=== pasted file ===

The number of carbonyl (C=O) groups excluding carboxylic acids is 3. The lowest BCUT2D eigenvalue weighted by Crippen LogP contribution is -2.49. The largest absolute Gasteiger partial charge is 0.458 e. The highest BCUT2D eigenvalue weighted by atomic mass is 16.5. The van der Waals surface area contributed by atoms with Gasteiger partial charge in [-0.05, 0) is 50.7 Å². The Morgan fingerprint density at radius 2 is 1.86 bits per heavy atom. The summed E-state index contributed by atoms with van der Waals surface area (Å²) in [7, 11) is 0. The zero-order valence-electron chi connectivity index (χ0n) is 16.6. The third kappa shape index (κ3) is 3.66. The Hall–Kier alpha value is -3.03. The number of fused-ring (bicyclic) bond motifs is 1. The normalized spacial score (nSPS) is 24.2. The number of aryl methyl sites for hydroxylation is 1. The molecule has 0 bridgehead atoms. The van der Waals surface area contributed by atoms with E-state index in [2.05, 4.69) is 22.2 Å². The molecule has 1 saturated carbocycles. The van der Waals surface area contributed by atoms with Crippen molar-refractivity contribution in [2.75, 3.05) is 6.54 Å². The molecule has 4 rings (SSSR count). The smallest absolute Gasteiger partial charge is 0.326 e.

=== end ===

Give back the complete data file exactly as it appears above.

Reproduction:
The number of carbonyl (C=O) groups excluding carboxylic acids is 3. The lowest BCUT2D eigenvalue weighted by Crippen LogP contribution is -2.49. The largest absolute Gasteiger partial charge is 0.458 e. The highest BCUT2D eigenvalue weighted by atomic mass is 16.5. The van der Waals surface area contributed by atoms with Gasteiger partial charge in [-0.05, 0) is 50.7 Å². The Morgan fingerprint density at radius 2 is 1.86 bits per heavy atom. The summed E-state index contributed by atoms with van der Waals surface area (Å²) in [7, 11) is 0. The zero-order valence-electron chi connectivity index (χ0n) is 16.6. The third kappa shape index (κ3) is 3.66. The Hall–Kier alpha value is -3.03. The number of fused-ring (bicyclic) bond motifs is 1. The normalized spacial score (nSPS) is 24.2. The number of aryl methyl sites for hydroxylation is 1. The molecule has 0 bridgehead atoms. The van der Waals surface area contributed by atoms with E-state index in [2.05, 4.69) is 22.2 Å². The molecule has 1 saturated carbocycles. The van der Waals surface area contributed by atoms with Crippen molar-refractivity contribution in [2.75, 3.05) is 6.54 Å². The molecule has 4 rings (SSSR count). The smallest absolute Gasteiger partial charge is 0.326 e.